This is especially true in Canada. Our country is geographically enormous. Our prisons are rural and dispersed. Incarcerated women are tiny populations, often located in a small separate unit within large men’s jails. Prison health services are understaffed and overwhelmed by the needs of populations with incomparably complex health histories including trauma, substance use disorders, mental illness, infectious disease and chronic pain. In this context adequate pregnancy care is impossible. The registered nurse who was disciplined for failing to call for help for Julie Bilotta did not know the signs of labour and was reportedly caring for 200 prisoners by herself.

We need to stop incarcerating pregnant people, period.

Click here to read “We need to stop incarcerating pregnant people.”

4. Melford Railway

“This is a tale of two railways: neither has trains rolling over it and both are being eyed to serve container terminals that don’t exist,” writes Rick Grant for the Cape Breton Spectator:

Nova Scotians pump thousands of dollars — up to $60,000 — a month into the Cape Breton section of Genesee and Wyoming’s (G&W) Cape Breton and Central Nova Scotia Railway (CBNS) so the company won’t rip up tracks that trains can’t run over, all in the hope of a container terminal being built in Sydney. We hear that tale regularly.

But there’s another rail tale few have heard. About six years ago, we Nova Scotians sold part of a railway we owned in Antigonish and Guysborough Counties. We were paid for it but, at this point, we don’t know how much. The money was for sections of a rail corridor that hasn’t seen a train in almost 65 years — and that has no tracks.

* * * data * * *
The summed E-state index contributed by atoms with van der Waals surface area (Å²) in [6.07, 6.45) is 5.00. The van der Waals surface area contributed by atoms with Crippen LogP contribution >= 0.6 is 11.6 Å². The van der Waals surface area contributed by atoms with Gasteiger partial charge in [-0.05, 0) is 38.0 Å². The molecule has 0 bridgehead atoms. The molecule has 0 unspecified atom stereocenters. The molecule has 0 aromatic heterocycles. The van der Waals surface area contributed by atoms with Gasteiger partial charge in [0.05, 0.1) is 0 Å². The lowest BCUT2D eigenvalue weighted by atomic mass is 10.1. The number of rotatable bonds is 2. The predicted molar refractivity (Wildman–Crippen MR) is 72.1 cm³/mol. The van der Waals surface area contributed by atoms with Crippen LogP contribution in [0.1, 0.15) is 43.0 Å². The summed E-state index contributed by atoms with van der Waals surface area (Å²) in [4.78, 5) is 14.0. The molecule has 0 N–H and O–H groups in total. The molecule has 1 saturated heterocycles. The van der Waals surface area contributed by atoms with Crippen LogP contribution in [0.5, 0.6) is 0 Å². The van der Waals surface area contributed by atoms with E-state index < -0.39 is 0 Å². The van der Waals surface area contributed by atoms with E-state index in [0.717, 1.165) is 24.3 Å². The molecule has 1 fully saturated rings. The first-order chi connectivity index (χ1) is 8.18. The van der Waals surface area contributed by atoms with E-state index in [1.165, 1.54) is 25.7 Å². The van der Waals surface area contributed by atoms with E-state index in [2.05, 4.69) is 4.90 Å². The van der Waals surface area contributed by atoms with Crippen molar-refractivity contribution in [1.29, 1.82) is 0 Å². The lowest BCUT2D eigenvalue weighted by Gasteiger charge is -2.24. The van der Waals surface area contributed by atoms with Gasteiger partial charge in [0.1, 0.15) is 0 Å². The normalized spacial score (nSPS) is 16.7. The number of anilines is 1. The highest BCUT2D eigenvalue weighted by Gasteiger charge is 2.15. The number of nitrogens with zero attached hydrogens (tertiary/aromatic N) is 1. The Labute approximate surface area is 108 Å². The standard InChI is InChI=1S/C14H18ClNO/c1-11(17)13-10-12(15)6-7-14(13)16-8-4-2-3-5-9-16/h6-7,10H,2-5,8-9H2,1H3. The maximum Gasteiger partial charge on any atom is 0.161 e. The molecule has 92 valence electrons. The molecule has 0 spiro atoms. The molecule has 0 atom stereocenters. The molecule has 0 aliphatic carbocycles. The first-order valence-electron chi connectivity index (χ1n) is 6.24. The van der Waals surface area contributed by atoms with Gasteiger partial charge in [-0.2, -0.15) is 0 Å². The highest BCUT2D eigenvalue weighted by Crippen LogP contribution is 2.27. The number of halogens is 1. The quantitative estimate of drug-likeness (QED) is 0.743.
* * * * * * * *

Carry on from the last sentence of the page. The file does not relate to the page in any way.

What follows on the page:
This article attempts to piece the story together, but the relevant documents aren’t entirely clear. What we know is that the section of rail corridor was sold by the province to Melford International Terminal, which in turn sold it to Melford Railway Company. And the paper trails for both the railway and container terminal companies lead to the same addresses in Halifax and Seattle, Washington.

Click here to read “A Tale of Two Railways.

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5. Stadium

Councillor Sam Austin is putting a motion before the entire city council tomorrow that if passed will kill any further city involvement with stadium analysis or planning. His motion reads:

That Halifax Regional Council:

  1. Rescind its motion of October 30, 2018 directing staff to, among other things, bring a detailed analysis back to Council on the Schooner Sports and Entertainment proposal for a stadium at Shannon Park.
  2. Directs that staff take no further action on the stadium proposal submitted by Schooner Sport and Entertainment.

Reason:

The proposal for a stadium at Shannon Park has been submitted to HRM by Schooner Sport and Entertainment. It will take considerable staff time to complete a detailed analysis of the proposal. Now that the broad outline of what’s being asked is known, Council should clearly decide whether we want to commit the time and resources to advancing the analysis.